STEVE INSKEEP, HOST:
A judge gave Volkswagen a deadline of this week. It's a deadline to work out a plan to make up for Volkswagen's deception. VW admitted last year, you'll recall, that it cheated on emissions tests, installing devices that let cars test clean while actually running dirty. NPR's Sonari Glinton reports on the price the company will pay.
SONARI GLINTON, BYLINE: It seems like Volkswagen is kind of in trouble with everyone - The Justice Department, the Environmental Protection Agency, the Federal Trade Commission, the California attorney general, the California Air Resources Board - and those are just some of the governmental bodies.
MATT WELCH: You know, they - they broke the trust of the American public. And you can't do that.
GLINTON: Matt Welch runs Auburn Volkswagen, a dealership just south of Seattle. He says one of the things that makes fixing the diesels tough is that they weren't really lemons in the first place.
WELCH: And the people just - that have them - just love them. Once they get one, they're so loyal. They just love them, so to have this happen was - so 30 percent of our business is new diesels. It's been a very difficult thing for the last nine months.
GLINTON: Volkswagen has set aside $10 billion to buy back cars, compensate owners and address the pollution caused, according to various news reports. Customers will potentially get thousands of dollars, whether they decide to sell their cars back or not. Fixes to the diesel cars are expected to affect vehicle performance, though no details of the fix are available yet.
WELCH: Because right now, a lot of customers think that, if they brought their car to us, we're going to do something to their car. Well, there's nothing to do to it because the recall hasn't been announced. We don't even know what it is or what the fix is.
GLINTON: So how ready are Welch and his fellow dealers to get beyond this?
WELCH: We are so ready. You know, this happened in week two of the NFL season last year. To have this be in the news all the time - so ready to - to let our customers know the information.
GLINTON: VW's crisis doesn't really pose an existential threat. Even though the company is one of the biggest in the world, in America, it's an also-ran.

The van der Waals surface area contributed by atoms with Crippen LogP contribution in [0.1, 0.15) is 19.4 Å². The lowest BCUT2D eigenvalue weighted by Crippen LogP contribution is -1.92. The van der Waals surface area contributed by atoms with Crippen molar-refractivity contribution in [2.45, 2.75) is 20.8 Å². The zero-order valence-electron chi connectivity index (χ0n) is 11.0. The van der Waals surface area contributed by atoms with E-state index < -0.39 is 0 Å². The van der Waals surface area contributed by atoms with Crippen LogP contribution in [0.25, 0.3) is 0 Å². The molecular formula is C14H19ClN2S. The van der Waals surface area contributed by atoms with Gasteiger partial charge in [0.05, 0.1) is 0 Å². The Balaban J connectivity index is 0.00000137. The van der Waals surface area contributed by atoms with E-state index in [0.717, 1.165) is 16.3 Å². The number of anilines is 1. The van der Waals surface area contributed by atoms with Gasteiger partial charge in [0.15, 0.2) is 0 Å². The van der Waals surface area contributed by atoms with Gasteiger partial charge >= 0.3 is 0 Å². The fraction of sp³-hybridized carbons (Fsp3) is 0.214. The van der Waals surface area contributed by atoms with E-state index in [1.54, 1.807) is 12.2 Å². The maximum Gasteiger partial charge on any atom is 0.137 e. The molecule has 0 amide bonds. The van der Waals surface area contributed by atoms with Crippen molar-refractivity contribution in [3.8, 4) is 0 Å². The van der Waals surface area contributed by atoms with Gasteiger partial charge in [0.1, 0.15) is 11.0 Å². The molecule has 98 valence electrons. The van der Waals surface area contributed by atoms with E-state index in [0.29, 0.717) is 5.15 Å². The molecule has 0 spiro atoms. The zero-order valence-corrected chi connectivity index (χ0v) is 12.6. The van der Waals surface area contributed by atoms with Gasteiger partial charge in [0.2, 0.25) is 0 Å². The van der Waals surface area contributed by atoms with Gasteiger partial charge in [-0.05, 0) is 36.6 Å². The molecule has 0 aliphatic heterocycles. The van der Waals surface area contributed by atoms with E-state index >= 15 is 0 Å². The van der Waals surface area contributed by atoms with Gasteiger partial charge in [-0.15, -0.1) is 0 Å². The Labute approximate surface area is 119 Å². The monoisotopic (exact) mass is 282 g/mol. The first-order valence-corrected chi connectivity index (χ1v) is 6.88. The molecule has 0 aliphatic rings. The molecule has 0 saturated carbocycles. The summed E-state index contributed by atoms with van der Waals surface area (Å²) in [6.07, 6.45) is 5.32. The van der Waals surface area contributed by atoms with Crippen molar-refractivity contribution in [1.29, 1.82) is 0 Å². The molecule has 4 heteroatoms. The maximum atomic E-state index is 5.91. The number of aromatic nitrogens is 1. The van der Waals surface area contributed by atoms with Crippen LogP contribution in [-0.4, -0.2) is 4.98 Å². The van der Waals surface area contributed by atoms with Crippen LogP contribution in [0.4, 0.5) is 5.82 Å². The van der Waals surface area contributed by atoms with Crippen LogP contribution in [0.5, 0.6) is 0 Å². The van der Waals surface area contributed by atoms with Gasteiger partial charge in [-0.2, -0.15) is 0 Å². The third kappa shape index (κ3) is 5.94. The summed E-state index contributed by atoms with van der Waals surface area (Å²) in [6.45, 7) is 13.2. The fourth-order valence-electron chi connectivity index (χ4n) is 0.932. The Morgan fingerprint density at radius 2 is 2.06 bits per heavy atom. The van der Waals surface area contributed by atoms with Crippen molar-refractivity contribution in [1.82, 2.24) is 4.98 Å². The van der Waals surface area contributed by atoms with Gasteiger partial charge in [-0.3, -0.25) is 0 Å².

REBECCA LINDLAND: The attitude that's constrained their growth in the U.S. has also led to the situation they find themselves in with this diesel crisis.
GLINTON: Rebecca Lindland with Kelley Blue Book says Volkswagen's diesel scandal is a sign of a much bigger problem.
LINDLAND: It's an attitude of, we know best. That's kind of what led to these decisions being made - these poor decisions. And that kind of culture of at any cost and don't tell me how you got there, just get there - that comes at a cost as well.
GLINTON: Meanwhile, Clarence Ditlow with the Center for Automotive Safety (ph) says, when you look at the auto industry, there is this underlying philosophy that there is no problem too big that money can't solve.
CLARENCE DITLOW: So when they're caught with flagrant violation of law, they take out their checkbook and say to the Justice Department, how big a check do you want us to write to get out of this mess?
GLINTON: Members of Congress have called upon the Justice Department to keep up their investigation. But Ditlow says billion-dollar fines - even multi-billion-dollar fines - are not enough.
DITLOW: The only thing that will really change corporate behavior in the auto industry is sending responsible executives to jail, imposing criminal penalties, not letting them write checks.
GLINTON: Volkswagen must propose its settlement by tomorrow, with recalls, buybacks and incentives expected to come in the late summer and fall. Sonari Glinton, NPR News, San Francisco.
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